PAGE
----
Ridership on the West Coast Express commuter train dropped 5.5 per cent in 2017, at the same time as TransLink’s overall ridership reached an all-time high.
TransLink released its final ridership numbers for 2017 on Thursday, marking a record-breaking 407 million boardings.
That was an increase of 5.7 per cent over 2016.
“This growth demonstrates how investments like the Evergreen extension and the significant boost to transit service as part of the Mayors’ 10-Year Vision is continuing to make transit the preferred option in the region,” said a TransLink press release.
That same Evergreen extension, a 10.9-km stretch of SkyTrain that connects the Tri-Cities area to the rapid transit system, is likely responsible for the dip in West Coast Express ridership, said Chris Bryan of TransLink.
“We just added a pretty amazing piece of infrastructure,” he said, adding it was predictable there would be a dip in WCE ridership as commuters from the Fraser Valley had access to SkyTrain.
He agreed there was “a bad run of service delays” in November and December of 2016 that may have impacted the 2017 WCE ridership. He said those delays, which were related to CP’s use of the tracks for freight trains, have since been resolved.
More likely, he said, some riders have switched to the Evergreen Line, and others use it occassionally – on days when they prefer a more flexible schedule than that offered by WCE, to leave downtown Vancouver after dinner or shopping.
But, he said, WCE remains a premium service for commuters, and 2.32 million boardings in 2017 is still a significant number.
“West Coast Express is a great one-seat, one-way into town,” he said. “It’s a valued service and it will continue to grow over time.”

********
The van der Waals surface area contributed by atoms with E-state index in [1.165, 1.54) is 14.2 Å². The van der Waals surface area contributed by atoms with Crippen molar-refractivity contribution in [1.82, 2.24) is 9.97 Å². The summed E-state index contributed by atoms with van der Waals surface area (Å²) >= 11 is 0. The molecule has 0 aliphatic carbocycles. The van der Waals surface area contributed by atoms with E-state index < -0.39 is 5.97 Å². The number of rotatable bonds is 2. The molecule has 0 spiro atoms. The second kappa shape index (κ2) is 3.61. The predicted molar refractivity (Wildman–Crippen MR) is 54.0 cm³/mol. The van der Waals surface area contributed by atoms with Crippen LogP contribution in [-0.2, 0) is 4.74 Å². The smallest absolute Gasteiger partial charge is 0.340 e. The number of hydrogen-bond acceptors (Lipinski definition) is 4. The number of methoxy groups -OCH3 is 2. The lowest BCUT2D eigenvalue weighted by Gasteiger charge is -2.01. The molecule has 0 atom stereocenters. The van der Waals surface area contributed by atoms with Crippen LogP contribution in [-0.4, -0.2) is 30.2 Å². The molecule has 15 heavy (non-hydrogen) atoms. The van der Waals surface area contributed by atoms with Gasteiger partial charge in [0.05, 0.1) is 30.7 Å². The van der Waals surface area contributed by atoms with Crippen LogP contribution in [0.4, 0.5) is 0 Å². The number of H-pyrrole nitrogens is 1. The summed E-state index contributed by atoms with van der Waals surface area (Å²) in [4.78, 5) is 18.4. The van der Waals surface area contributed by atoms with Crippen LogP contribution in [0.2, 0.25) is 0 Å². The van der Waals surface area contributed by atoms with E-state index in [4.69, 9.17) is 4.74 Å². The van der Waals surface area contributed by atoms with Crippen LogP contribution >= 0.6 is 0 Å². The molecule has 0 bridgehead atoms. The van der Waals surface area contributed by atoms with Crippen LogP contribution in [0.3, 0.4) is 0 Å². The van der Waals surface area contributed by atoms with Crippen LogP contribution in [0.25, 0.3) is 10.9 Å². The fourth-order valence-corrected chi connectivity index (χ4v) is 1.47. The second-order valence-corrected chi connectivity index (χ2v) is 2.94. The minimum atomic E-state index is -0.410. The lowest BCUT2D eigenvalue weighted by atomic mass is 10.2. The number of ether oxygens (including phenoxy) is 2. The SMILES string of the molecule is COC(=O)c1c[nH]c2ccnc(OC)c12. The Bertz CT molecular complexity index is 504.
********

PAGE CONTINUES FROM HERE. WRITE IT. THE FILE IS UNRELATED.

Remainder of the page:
Boardings on all other modes of transportation across the system were up, including bus (3.2 per cent), Expo/Millennium lines (12 per cent), Canada Line (6.3 per cent) and Seabus (7.3 per cent).
Pitt Meadows Mayor John Becker said the increase in ridership is more impressive considering a North America-wide trend toward less transit use.
“The significant ridership boost is driven partly by the growth of the economic activity in Metro Vancouver, which was Canada’s fastest-growing metropolitan economy in 2017 and is experiencing its lowest unemployment rates since the 2007-2008 economic downturn,” said the TransLink press release.
Becker said TransLink’s commitments to increase all rail service between 2017 and 2026, including West Coast Express, has not changed. Future transit plans will proceed with bus links to rail service.
“The West Coast Express service is going to be enhanced – that is set in stone,” Becker said.
A key to ridership growth in Maple Ridge and Pitt Meadows will be the B-Line rapid transit, with dedicated lanes and limited stops, and TransLink will be putting more focus on that project in the coming months, said Bryan.
Becker said it will be important to integrate the B-Line stops into the community strategically.
“It’s not a billion-dollars worth of Skytrain, but it’s important,” he said.
Becker said anyone who travels frequently into Vancouver for school or business by vehicle fights congestion, and he predicts it will get worse as Vancouver gets rid of its traffic viaducts.
“There is a definite incentive to take public transit.”